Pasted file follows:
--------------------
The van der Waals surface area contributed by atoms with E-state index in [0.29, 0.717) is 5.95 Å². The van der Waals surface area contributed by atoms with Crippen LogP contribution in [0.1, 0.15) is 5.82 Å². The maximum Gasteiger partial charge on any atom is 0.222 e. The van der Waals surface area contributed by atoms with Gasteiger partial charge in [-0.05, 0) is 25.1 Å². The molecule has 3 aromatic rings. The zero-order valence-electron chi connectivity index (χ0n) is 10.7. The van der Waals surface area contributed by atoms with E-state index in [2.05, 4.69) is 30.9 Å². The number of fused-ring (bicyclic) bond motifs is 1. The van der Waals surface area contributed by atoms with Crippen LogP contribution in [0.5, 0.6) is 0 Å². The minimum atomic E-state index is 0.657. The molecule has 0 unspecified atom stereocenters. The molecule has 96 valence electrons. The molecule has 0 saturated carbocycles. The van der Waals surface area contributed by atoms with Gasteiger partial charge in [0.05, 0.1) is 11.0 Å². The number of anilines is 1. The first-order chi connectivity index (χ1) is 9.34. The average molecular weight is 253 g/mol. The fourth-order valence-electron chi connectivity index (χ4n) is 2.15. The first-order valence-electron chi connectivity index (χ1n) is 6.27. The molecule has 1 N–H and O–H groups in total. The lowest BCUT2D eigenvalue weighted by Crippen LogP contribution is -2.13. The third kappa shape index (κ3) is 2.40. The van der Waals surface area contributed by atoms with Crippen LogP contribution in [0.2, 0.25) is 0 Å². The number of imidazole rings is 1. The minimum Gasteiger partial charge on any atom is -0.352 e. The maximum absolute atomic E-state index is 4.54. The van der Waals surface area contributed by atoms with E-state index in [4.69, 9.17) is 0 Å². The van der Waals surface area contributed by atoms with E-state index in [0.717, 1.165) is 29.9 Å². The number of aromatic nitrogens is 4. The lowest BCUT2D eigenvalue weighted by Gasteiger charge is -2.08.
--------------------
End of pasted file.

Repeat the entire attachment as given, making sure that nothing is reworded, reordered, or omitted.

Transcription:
The van der Waals surface area contributed by atoms with E-state index in [0.29, 0.717) is 5.95 Å². The van der Waals surface area contributed by atoms with Crippen LogP contribution in [0.1, 0.15) is 5.82 Å². The maximum Gasteiger partial charge on any atom is 0.222 e. The van der Waals surface area contributed by atoms with Gasteiger partial charge in [-0.05, 0) is 25.1 Å². The molecule has 3 aromatic rings. The zero-order valence-electron chi connectivity index (χ0n) is 10.7. The van der Waals surface area contributed by atoms with E-state index in [2.05, 4.69) is 30.9 Å². The number of fused-ring (bicyclic) bond motifs is 1. The van der Waals surface area contributed by atoms with Crippen LogP contribution in [0.5, 0.6) is 0 Å². The minimum atomic E-state index is 0.657. The molecule has 0 unspecified atom stereocenters. The molecule has 96 valence electrons. The molecule has 0 saturated carbocycles. The van der Waals surface area contributed by atoms with Gasteiger partial charge in [0.05, 0.1) is 11.0 Å². The number of anilines is 1. The first-order chi connectivity index (χ1) is 9.34. The average molecular weight is 253 g/mol. The fourth-order valence-electron chi connectivity index (χ4n) is 2.15. The first-order valence-electron chi connectivity index (χ1n) is 6.27. The molecule has 1 N–H and O–H groups in total. The lowest BCUT2D eigenvalue weighted by Crippen LogP contribution is -2.13. The third kappa shape index (κ3) is 2.40. The van der Waals surface area contributed by atoms with Crippen LogP contribution in [0.2, 0.25) is 0 Å². The number of imidazole rings is 1. The minimum Gasteiger partial charge on any atom is -0.352 e. The maximum absolute atomic E-state index is 4.54. The van der Waals surface area contributed by atoms with E-state index in [4.69, 9.17) is 0 Å². The van der Waals surface area contributed by atoms with E-state index in [0.717, 1.165) is 29.9 Å². The number of aromatic nitrogens is 4. The lowest BCUT2D eigenvalue weighted by Gasteiger charge is -2.08.